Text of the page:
Si Phan Don

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In Laos’s deepest south, just above the border with Cambodia, the muddy stream of the Mekong is shattered into a 14km-wide web of rivulets, creating a landlocked archipelago. Known as Si Phan Don, or Four Thousand Islands

About Si Phan Don

This labyrinth of islets, rocks and sandbars has acted as a kind of bell jar, preserving traditional southern lowland Lao culture from outside influences. Island villages were largely unaffected by the French or American wars, and the islanders’ customs and folk ways have been passed down uninterrupted since ancient times.

As might be expected, the Mekong River plays a vital role in the lives of local inhabitants, with 95 percent of island families fishing for a living. Ecological awareness among locals is high, with nearly half of the villages in the district participating in voluntary fisheries conservation programmes.

A fresh water dolphin in Si Phan Don
A fresh water dolphin in Si Phan Don

The archipelago is also home to rare wetland flora and fauna, including an endangered species of freshwater dolphin, which it’s sometimes possible to glimpse during the dry season. Southeast Asia’s largest – and what many consider to be most spectacular – waterfalls are also located here.

Famous sites you should visit

The area’s biggest sightseeing attractions, the Khon Phapheng and Somphamit waterfalls, dashed nineteenth-century French hopes of using the Mekong as a trade artery into China. The remnants of a French-built railroad, constructed to carry passengers and cargo past these roaring obstacles, can still be seen on the islands of Don Khon and Don Det, along with a rusting locomotive and other ghosts of the French presence.

The most developed place to base yourself is the popular island of Don Khong, with its collection of quaint villages and ancient temples, but there’s also plenty of accommodation on Don Khon and Don Det.

The largest islands are inhabited all year round and offer visitors a real glimpse of rural life along the Mekong where the people are nearly self-sufficient growing most of their food like rice, coconut, sugar cane and vegetables and fishing in the rich waters of the river.

The biggest islands of this area is Don Khong with around 55.000 inhabitants most of them located in two villages on either side of the island. As in all the Si Phan Don islands the best way to visit Don Khong is by hiring a bicycle and roaming around the small villages spread throughout the territory.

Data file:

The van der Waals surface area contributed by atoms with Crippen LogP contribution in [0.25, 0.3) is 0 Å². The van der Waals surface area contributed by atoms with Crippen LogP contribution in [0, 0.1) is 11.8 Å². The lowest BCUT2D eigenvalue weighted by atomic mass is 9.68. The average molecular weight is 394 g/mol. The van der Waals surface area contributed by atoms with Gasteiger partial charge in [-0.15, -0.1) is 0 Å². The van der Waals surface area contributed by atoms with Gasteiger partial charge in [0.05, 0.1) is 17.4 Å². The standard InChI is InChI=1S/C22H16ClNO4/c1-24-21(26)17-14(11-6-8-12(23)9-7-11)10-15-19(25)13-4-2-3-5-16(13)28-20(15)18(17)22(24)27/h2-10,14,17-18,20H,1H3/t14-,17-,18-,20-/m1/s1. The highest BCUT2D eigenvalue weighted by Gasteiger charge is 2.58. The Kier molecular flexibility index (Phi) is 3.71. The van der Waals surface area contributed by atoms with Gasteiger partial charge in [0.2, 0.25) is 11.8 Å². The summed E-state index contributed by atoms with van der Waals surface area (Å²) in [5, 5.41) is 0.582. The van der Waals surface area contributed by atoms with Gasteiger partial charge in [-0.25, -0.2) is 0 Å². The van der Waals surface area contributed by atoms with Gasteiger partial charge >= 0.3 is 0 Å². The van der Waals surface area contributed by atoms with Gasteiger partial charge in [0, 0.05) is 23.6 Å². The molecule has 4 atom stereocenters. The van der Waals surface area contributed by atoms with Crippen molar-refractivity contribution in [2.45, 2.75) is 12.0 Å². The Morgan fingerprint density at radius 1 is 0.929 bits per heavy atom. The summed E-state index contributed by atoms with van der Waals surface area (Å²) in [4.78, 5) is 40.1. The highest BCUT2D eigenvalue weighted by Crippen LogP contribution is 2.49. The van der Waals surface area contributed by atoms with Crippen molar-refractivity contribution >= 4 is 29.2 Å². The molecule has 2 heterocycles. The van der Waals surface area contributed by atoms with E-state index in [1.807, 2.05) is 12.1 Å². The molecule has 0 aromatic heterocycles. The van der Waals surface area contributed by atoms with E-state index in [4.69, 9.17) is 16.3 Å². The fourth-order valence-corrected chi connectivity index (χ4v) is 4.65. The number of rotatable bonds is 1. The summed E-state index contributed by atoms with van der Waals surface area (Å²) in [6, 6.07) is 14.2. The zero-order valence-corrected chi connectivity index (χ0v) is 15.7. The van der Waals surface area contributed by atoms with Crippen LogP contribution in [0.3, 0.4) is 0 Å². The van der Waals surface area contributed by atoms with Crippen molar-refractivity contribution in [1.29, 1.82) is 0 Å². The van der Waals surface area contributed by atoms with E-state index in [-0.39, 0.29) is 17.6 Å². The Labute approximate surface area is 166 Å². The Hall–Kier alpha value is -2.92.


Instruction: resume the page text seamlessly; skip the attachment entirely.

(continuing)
On Don Khong it is possible to find a wide range of accommodations from the simplest guesthouse to more sophisticated hotels.

What More

The Islands of Don Det and Don Khone are close to the Cambodian border and were an important link for the flow of supplies between Vietnam and Laos during the French colonial era. Here you can still find the only remaining stretch of railway ever built in Laos, which was used by the French to bypass the nearby system of rapids and waterfalls that forbid navigation.

From either island it is possible to reach the Li Phi Waterfalls or to hire a boat in order to visit the surrounding areas where it is possible to observe (with some luck) the endangered Irrawady Dolphin (best viewed late afternoons, during the dry season as during the rainy season the water is too muddy).

On both islands there is a growing number of basic guesthouses as well as more comfortable accommodations.

The most impressive waterfall that can be seen in this area is Khon Phapheng located around 20 km south of Don Khong, here a large sala offers a good view of the biggest cascade of the Mekong River. Toilets and refreshments and coffee shops are available close to the sala.

Getting there

To reach Si Phan Don area (Don Khong generally), it is possible to get a public bus/truck leaving from the “Lak Pet” bus station (there are usually two morning departures daily) or a much slower boat from the Pakse boat landing (during the late dry season those boats cannot completely reach Don Khong so you will have to hire a smaller boat for the final stretch).

Private transport services (small buses) can be orgnaised by Kingfisher Ecolodge or by local travel agencies at reasonable prices.

As often is the case in Laos the best option may be to arrange a trip to Si Phan Don at your hotel or guesthouse where you are likely to find that transport methods and time schedules are quite flexible and convenient.

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